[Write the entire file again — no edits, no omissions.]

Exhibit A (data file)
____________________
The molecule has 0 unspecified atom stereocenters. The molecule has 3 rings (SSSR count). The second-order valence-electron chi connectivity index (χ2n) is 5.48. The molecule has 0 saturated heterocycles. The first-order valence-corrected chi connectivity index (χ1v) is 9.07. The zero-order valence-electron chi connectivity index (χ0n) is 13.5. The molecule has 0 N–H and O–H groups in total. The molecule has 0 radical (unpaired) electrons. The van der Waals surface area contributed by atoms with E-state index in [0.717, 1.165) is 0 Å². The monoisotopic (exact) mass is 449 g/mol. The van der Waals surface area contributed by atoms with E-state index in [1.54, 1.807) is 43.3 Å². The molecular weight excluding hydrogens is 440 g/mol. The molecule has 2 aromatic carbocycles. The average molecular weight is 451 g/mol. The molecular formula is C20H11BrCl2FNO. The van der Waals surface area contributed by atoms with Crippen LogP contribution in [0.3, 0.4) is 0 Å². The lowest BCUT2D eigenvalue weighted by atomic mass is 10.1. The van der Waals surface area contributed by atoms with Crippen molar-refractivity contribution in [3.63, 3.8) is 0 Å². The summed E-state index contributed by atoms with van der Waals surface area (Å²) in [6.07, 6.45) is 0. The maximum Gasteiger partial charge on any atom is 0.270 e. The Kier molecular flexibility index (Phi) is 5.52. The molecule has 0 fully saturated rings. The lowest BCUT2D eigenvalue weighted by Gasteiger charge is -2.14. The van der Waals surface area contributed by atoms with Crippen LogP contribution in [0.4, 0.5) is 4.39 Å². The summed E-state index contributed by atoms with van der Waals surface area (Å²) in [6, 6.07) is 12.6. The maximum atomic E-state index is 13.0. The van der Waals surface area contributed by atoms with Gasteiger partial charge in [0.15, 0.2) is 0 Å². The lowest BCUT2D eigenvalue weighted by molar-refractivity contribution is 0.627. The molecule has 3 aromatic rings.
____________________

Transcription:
The molecule has 0 unspecified atom stereocenters. The molecule has 3 rings (SSSR count). The second-order valence-electron chi connectivity index (χ2n) is 5.48. The molecule has 0 saturated heterocycles. The first-order valence-corrected chi connectivity index (χ1v) is 9.07. The zero-order valence-electron chi connectivity index (χ0n) is 13.5. The molecule has 0 N–H and O–H groups in total. The molecule has 0 radical (unpaired) electrons. The van der Waals surface area contributed by atoms with E-state index in [0.717, 1.165) is 0 Å². The monoisotopic (exact) mass is 449 g/mol. The van der Waals surface area contributed by atoms with E-state index in [1.54, 1.807) is 43.3 Å². The molecular weight excluding hydrogens is 440 g/mol. The molecule has 2 aromatic carbocycles. The average molecular weight is 451 g/mol. The molecular formula is C20H11BrCl2FNO. The van der Waals surface area contributed by atoms with Crippen LogP contribution in [0.3, 0.4) is 0 Å². The lowest BCUT2D eigenvalue weighted by atomic mass is 10.1. The van der Waals surface area contributed by atoms with Crippen molar-refractivity contribution in [3.63, 3.8) is 0 Å². The summed E-state index contributed by atoms with van der Waals surface area (Å²) in [6.07, 6.45) is 0. The maximum Gasteiger partial charge on any atom is 0.270 e. The Kier molecular flexibility index (Phi) is 5.52. The molecule has 0 fully saturated rings. The lowest BCUT2D eigenvalue weighted by Gasteiger charge is -2.14. The van der Waals surface area contributed by atoms with Crippen LogP contribution in [0.4, 0.5) is 4.39 Å². The summed E-state index contributed by atoms with van der Waals surface area (Å²) in [6, 6.07) is 12.6. The maximum atomic E-state index is 13.0. The van der Waals surface area contributed by atoms with Gasteiger partial charge in [0.15, 0.2) is 0 Å². The lowest BCUT2D eigenvalue weighted by molar-refractivity contribution is 0.627. The molecule has 3 aromatic rings.